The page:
Anna Karenina Comes to New York City
FireBird navigates the frozen tundra of the Theater District "There is no such thing as Russian food," says FireBird executive chef Paul Joseph. And while there are entire neighborhoods in Brooklyn that would take jingoistic offense at such a suggestion, over the course of a meal at FireBird (365 W. 46th St.; firebirdrestaurant.com), this starts to make a sort of existential sense. There is no Russian food; everything is Russian food. There is no Matrix; we are so deep within the Matrix we can no longer see it. Or, more plainly, there is no Russian food in the same way there is no American food, and to write a menu of such would by necessity include dishes that are actually Southern and Midwestern, or of Italian or Hungarian origin. With a few exceptions, the foods we love are sloppily borrowed from other traditions, while the ones we can claim to have originated are fiercely regionalized (try putting a hot dog on that menu and just wait for the New Yorkers and the Chicagoans to start the next civil war). But while our culinary history is one of the poor, the tired, the huddled masses bringing their mom's recipes west to be misinterpreted for the next three or four generations, the Russians did this cultural appropriation dance with style. OK, style and a hearty dose of the old iron fist: When they weren't copying the grand style of the French, the tsars were taking an interest in the cuisine of their neighbors by invading and forcing some poor serf to keep cooking it for them. Style is where FireBird excels. If you've ever walked the side streets west of Times Square and lamented the number of beautiful old townhouses turned rather unceremoniously into restaurants, FireBird will set those doubts to rest permanently. With grand, curtained doorways and plush, padded banquettes providing an air of opulent coziness even when empty tables outnumber the occupied, there is no way the restaurant could exist anywhere else. It is a warren of these rooms, each encrusted with ancient daguerreotypes of men in fur coats, paintings of wintry street scenes, sepia-faded books and glass-enclosed suits of clothing, culminating in a parlor stuffed with settees situated around a fireplace under a grand crystal chandelier, marble busts looming. The menu is similarly lavishly appointed, with less clear results. Succumbing to trend, every ingredient in every dish is listed along with its provenance, whether local from the Hudson Valley, as the wild boar, or Armenian, as the lamb. While it makes for interesting reading, it is only occasionally useful. Do we need to be told what a kulebiaka is (it's a thrillingly Old World dish of puff pastry enclosing salmon, mushrooms and rice)? Absolutely. Do we gain anything from the knowledge that the chicken Kiev comes with a rocambole garlic sauce, which, it can only be presumed, was the demi-glace-ish pool in the bottom of the unwieldy bowl in which the cutlet is balanced? Not particularly. The dishes that sing best are those left in their natural state. The menu begins with a page of caviars served with blini and "traditional accompaniments," and if budget allows, they are a necessity, along with any selection from the two-page spread of the vodka list. There are a number of salads that illustrate the European fascination with mayonnaise; the best of these is the Olivier, which combines cubed carrots, cornichons, kielbasa and potatoes to bizarrely tasty effect. It's served on top of a thin black bread toast and topped with a beautifully poached quail egg, and it tastes of hardship and luxury all at once, like it originated in an isolated palace on the frozen steppes. While there may not be any such thing as Russian food, there is a Russian attitude: oversized, gilt-edged, slightly out of touch, proud. Too many restaurants in New York manage only to capture a few of these contradictory impulses; by these standards, FireBird is the most Russian restaurant in New York.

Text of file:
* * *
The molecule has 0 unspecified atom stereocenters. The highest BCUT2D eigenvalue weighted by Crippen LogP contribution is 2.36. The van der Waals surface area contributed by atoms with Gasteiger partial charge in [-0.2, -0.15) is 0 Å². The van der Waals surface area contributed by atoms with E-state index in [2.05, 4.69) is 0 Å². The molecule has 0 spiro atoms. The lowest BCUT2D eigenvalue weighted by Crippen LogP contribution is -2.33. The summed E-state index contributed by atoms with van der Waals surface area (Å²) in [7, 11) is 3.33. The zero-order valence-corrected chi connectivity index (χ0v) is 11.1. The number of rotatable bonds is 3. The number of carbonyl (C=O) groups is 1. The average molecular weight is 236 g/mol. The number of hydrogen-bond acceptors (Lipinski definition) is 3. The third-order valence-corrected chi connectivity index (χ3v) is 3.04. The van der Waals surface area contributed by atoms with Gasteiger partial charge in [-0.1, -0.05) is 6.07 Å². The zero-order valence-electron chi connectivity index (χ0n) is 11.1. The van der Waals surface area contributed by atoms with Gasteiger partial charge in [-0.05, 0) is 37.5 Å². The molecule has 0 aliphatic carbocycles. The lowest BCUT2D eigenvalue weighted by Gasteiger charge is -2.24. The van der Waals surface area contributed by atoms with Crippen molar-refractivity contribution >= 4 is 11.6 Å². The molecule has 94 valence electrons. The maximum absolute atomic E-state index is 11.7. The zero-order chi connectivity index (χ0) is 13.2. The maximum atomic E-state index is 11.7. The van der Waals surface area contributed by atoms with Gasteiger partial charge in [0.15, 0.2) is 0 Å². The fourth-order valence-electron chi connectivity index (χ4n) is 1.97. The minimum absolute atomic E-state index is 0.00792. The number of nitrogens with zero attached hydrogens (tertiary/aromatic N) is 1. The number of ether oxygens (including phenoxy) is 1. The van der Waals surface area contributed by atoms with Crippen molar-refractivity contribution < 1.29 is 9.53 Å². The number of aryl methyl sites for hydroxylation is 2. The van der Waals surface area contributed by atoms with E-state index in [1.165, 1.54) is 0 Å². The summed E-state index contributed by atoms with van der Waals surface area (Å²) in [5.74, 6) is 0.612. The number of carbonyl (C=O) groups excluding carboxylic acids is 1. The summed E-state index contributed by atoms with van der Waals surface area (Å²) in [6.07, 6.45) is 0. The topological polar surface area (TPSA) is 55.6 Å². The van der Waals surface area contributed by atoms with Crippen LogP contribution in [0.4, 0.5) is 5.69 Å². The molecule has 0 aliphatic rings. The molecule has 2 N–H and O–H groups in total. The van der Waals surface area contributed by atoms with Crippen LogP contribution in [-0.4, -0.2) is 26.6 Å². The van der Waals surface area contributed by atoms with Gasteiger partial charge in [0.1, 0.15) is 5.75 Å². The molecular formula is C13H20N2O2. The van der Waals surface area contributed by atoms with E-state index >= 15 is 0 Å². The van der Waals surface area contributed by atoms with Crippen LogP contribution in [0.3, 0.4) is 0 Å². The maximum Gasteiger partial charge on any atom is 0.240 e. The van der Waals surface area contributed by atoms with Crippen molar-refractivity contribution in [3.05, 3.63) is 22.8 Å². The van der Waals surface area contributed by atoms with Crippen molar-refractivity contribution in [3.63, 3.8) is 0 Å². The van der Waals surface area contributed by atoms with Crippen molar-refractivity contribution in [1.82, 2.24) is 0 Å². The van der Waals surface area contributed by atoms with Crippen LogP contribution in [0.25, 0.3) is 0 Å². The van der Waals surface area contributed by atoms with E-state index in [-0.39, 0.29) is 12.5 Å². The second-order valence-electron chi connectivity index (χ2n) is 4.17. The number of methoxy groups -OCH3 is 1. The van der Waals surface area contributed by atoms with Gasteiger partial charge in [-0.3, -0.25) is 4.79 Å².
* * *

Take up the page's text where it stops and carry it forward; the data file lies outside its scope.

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A love-hate relationship with height
A love-hate relationship with height
Ground Zero then and now